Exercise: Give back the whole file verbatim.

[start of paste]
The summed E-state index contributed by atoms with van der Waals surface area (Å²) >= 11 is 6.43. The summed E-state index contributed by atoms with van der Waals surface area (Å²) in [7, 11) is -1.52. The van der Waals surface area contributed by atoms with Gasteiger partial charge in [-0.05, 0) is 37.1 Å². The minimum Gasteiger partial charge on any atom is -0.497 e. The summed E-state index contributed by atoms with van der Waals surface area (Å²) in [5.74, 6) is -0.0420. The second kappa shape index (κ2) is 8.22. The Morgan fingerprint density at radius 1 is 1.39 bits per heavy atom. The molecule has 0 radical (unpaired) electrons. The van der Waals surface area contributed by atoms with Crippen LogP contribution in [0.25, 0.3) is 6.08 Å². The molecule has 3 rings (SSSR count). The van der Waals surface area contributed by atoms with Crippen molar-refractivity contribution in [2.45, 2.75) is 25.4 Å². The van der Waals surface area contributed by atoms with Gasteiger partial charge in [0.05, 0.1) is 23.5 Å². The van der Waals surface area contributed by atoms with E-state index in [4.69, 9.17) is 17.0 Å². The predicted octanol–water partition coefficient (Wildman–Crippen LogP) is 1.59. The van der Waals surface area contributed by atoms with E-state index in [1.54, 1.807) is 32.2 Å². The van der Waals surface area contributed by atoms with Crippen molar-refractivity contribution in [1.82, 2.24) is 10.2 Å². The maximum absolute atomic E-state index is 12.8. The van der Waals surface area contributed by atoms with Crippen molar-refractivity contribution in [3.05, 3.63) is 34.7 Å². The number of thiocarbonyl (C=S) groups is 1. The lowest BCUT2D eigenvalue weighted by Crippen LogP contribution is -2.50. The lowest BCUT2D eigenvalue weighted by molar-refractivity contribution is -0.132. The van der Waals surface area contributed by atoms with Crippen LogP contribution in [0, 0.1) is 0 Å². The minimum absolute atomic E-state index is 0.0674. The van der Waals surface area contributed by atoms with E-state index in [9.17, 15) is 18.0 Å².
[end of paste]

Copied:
The summed E-state index contributed by atoms with van der Waals surface area (Å²) >= 11 is 6.43. The summed E-state index contributed by atoms with van der Waals surface area (Å²) in [7, 11) is -1.52. The van der Waals surface area contributed by atoms with Gasteiger partial charge in [-0.05, 0) is 37.1 Å². The minimum Gasteiger partial charge on any atom is -0.497 e. The summed E-state index contributed by atoms with van der Waals surface area (Å²) in [5.74, 6) is -0.0420. The second kappa shape index (κ2) is 8.22. The Morgan fingerprint density at radius 1 is 1.39 bits per heavy atom. The molecule has 0 radical (unpaired) electrons. The van der Waals surface area contributed by atoms with Crippen LogP contribution in [0.25, 0.3) is 6.08 Å². The molecule has 3 rings (SSSR count). The van der Waals surface area contributed by atoms with Crippen molar-refractivity contribution in [2.45, 2.75) is 25.4 Å². The van der Waals surface area contributed by atoms with Gasteiger partial charge in [0.05, 0.1) is 23.5 Å². The van der Waals surface area contributed by atoms with E-state index in [4.69, 9.17) is 17.0 Å². The predicted octanol–water partition coefficient (Wildman–Crippen LogP) is 1.59. The van der Waals surface area contributed by atoms with E-state index in [1.54, 1.807) is 32.2 Å². The van der Waals surface area contributed by atoms with Crippen molar-refractivity contribution in [1.82, 2.24) is 10.2 Å². The maximum absolute atomic E-state index is 12.8. The van der Waals surface area contributed by atoms with Crippen molar-refractivity contribution in [3.05, 3.63) is 34.7 Å². The number of thiocarbonyl (C=S) groups is 1. The lowest BCUT2D eigenvalue weighted by Crippen LogP contribution is -2.50. The lowest BCUT2D eigenvalue weighted by molar-refractivity contribution is -0.132. The van der Waals surface area contributed by atoms with Crippen LogP contribution in [0, 0.1) is 0 Å². The minimum absolute atomic E-state index is 0.0674. The van der Waals surface area contributed by atoms with E-state index in [9.17, 15) is 18.0 Å².